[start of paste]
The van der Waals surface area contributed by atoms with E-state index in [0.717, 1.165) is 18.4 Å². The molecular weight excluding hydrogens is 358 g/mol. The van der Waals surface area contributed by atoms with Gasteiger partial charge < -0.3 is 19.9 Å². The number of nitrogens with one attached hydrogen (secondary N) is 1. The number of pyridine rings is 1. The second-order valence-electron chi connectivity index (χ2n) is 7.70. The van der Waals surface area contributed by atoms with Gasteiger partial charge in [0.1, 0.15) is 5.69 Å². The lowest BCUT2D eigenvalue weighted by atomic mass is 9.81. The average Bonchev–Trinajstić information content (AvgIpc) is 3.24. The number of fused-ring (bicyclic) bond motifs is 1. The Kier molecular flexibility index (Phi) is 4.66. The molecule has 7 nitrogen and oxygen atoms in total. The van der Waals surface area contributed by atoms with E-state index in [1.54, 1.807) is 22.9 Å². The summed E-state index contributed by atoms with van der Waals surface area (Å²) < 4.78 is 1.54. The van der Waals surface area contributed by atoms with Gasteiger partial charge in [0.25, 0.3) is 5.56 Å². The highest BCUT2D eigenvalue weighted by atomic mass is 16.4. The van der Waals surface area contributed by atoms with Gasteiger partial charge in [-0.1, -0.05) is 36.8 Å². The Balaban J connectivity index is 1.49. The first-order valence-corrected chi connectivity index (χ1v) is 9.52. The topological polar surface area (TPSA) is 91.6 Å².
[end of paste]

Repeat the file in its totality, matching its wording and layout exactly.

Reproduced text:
The van der Waals surface area contributed by atoms with E-state index in [0.717, 1.165) is 18.4 Å². The molecular weight excluding hydrogens is 358 g/mol. The van der Waals surface area contributed by atoms with Gasteiger partial charge < -0.3 is 19.9 Å². The number of nitrogens with one attached hydrogen (secondary N) is 1. The number of pyridine rings is 1. The second-order valence-electron chi connectivity index (χ2n) is 7.70. The van der Waals surface area contributed by atoms with Gasteiger partial charge in [0.1, 0.15) is 5.69 Å². The lowest BCUT2D eigenvalue weighted by atomic mass is 9.81. The average Bonchev–Trinajstić information content (AvgIpc) is 3.24. The number of fused-ring (bicyclic) bond motifs is 1. The Kier molecular flexibility index (Phi) is 4.66. The molecule has 7 nitrogen and oxygen atoms in total. The van der Waals surface area contributed by atoms with E-state index in [1.54, 1.807) is 22.9 Å². The summed E-state index contributed by atoms with van der Waals surface area (Å²) < 4.78 is 1.54. The van der Waals surface area contributed by atoms with Gasteiger partial charge in [0.25, 0.3) is 5.56 Å². The highest BCUT2D eigenvalue weighted by atomic mass is 16.4. The van der Waals surface area contributed by atoms with Gasteiger partial charge in [-0.1, -0.05) is 36.8 Å². The Balaban J connectivity index is 1.49. The first-order valence-corrected chi connectivity index (χ1v) is 9.52. The topological polar surface area (TPSA) is 91.6 Å².